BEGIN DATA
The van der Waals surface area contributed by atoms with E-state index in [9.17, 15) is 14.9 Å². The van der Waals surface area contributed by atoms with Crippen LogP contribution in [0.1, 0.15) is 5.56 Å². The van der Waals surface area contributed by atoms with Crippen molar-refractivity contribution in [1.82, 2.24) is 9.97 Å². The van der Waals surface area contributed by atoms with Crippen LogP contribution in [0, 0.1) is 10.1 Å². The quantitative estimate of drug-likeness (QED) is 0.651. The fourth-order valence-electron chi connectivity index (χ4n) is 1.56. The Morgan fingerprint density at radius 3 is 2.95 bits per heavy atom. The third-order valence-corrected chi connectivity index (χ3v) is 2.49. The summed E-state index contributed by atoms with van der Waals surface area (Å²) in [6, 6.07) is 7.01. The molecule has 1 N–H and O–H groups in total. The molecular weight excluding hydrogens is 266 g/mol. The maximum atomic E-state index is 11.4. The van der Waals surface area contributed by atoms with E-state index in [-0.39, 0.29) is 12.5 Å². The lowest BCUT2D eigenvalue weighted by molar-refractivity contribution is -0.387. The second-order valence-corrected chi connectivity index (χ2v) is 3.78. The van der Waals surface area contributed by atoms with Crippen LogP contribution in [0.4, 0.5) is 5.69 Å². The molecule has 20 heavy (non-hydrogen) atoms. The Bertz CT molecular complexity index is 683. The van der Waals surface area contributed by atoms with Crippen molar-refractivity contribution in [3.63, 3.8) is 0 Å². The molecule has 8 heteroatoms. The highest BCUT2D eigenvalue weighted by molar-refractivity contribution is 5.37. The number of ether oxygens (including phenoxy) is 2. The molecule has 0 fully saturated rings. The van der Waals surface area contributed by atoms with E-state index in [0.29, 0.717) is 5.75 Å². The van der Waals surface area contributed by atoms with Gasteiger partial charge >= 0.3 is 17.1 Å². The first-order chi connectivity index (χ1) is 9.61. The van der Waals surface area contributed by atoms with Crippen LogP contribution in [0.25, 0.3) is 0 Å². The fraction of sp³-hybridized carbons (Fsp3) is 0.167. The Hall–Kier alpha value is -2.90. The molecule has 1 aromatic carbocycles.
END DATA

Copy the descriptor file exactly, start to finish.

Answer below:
The van der Waals surface area contributed by atoms with E-state index in [9.17, 15) is 14.9 Å². The van der Waals surface area contributed by atoms with Crippen LogP contribution in [0.1, 0.15) is 5.56 Å². The van der Waals surface area contributed by atoms with Crippen molar-refractivity contribution in [1.82, 2.24) is 9.97 Å². The van der Waals surface area contributed by atoms with Crippen LogP contribution in [0, 0.1) is 10.1 Å². The quantitative estimate of drug-likeness (QED) is 0.651. The fourth-order valence-electron chi connectivity index (χ4n) is 1.56. The Morgan fingerprint density at radius 3 is 2.95 bits per heavy atom. The third-order valence-corrected chi connectivity index (χ3v) is 2.49. The summed E-state index contributed by atoms with van der Waals surface area (Å²) in [6, 6.07) is 7.01. The molecule has 1 N–H and O–H groups in total. The molecular weight excluding hydrogens is 266 g/mol. The maximum atomic E-state index is 11.4. The van der Waals surface area contributed by atoms with E-state index in [-0.39, 0.29) is 12.5 Å². The lowest BCUT2D eigenvalue weighted by molar-refractivity contribution is -0.387. The second-order valence-corrected chi connectivity index (χ2v) is 3.78. The van der Waals surface area contributed by atoms with Crippen LogP contribution in [0.4, 0.5) is 5.69 Å². The molecule has 20 heavy (non-hydrogen) atoms. The Bertz CT molecular complexity index is 683. The van der Waals surface area contributed by atoms with Crippen molar-refractivity contribution in [3.63, 3.8) is 0 Å². The molecule has 8 heteroatoms. The highest BCUT2D eigenvalue weighted by molar-refractivity contribution is 5.37. The number of ether oxygens (including phenoxy) is 2. The molecule has 0 fully saturated rings. The van der Waals surface area contributed by atoms with E-state index in [0.29, 0.717) is 5.75 Å². The van der Waals surface area contributed by atoms with Gasteiger partial charge >= 0.3 is 17.1 Å². The first-order chi connectivity index (χ1) is 9.61. The van der Waals surface area contributed by atoms with Crippen LogP contribution in [0.25, 0.3) is 0 Å². The fraction of sp³-hybridized carbons (Fsp3) is 0.167. The Hall–Kier alpha value is -2.90. The molecule has 1 aromatic carbocycles.